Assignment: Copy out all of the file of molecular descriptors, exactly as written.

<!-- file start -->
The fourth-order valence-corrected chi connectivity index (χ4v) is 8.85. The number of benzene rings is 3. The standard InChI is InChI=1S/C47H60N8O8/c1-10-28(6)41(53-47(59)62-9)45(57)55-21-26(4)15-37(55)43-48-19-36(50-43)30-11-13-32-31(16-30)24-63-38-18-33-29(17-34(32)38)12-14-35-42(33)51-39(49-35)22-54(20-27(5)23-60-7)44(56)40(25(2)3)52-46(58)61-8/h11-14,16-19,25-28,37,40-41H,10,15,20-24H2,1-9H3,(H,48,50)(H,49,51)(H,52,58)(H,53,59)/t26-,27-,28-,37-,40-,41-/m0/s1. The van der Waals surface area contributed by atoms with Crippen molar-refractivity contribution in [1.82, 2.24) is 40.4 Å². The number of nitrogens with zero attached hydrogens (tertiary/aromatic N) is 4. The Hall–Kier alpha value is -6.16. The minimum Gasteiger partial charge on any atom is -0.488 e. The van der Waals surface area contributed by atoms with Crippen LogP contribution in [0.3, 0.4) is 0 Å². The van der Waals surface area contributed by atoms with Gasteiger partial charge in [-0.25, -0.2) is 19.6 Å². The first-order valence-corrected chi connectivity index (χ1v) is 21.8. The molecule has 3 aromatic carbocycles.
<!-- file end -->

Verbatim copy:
The fourth-order valence-corrected chi connectivity index (χ4v) is 8.85. The number of benzene rings is 3. The standard InChI is InChI=1S/C47H60N8O8/c1-10-28(6)41(53-47(59)62-9)45(57)55-21-26(4)15-37(55)43-48-19-36(50-43)30-11-13-32-31(16-30)24-63-38-18-33-29(17-34(32)38)12-14-35-42(33)51-39(49-35)22-54(20-27(5)23-60-7)44(56)40(25(2)3)52-46(58)61-8/h11-14,16-19,25-28,37,40-41H,10,15,20-24H2,1-9H3,(H,48,50)(H,49,51)(H,52,58)(H,53,59)/t26-,27-,28-,37-,40-,41-/m0/s1. The van der Waals surface area contributed by atoms with Crippen molar-refractivity contribution in [1.82, 2.24) is 40.4 Å². The number of nitrogens with zero attached hydrogens (tertiary/aromatic N) is 4. The Hall–Kier alpha value is -6.16. The minimum Gasteiger partial charge on any atom is -0.488 e. The van der Waals surface area contributed by atoms with Crippen LogP contribution in [0.3, 0.4) is 0 Å². The van der Waals surface area contributed by atoms with Gasteiger partial charge in [-0.25, -0.2) is 19.6 Å². The first-order valence-corrected chi connectivity index (χ1v) is 21.8. The molecule has 3 aromatic carbocycles.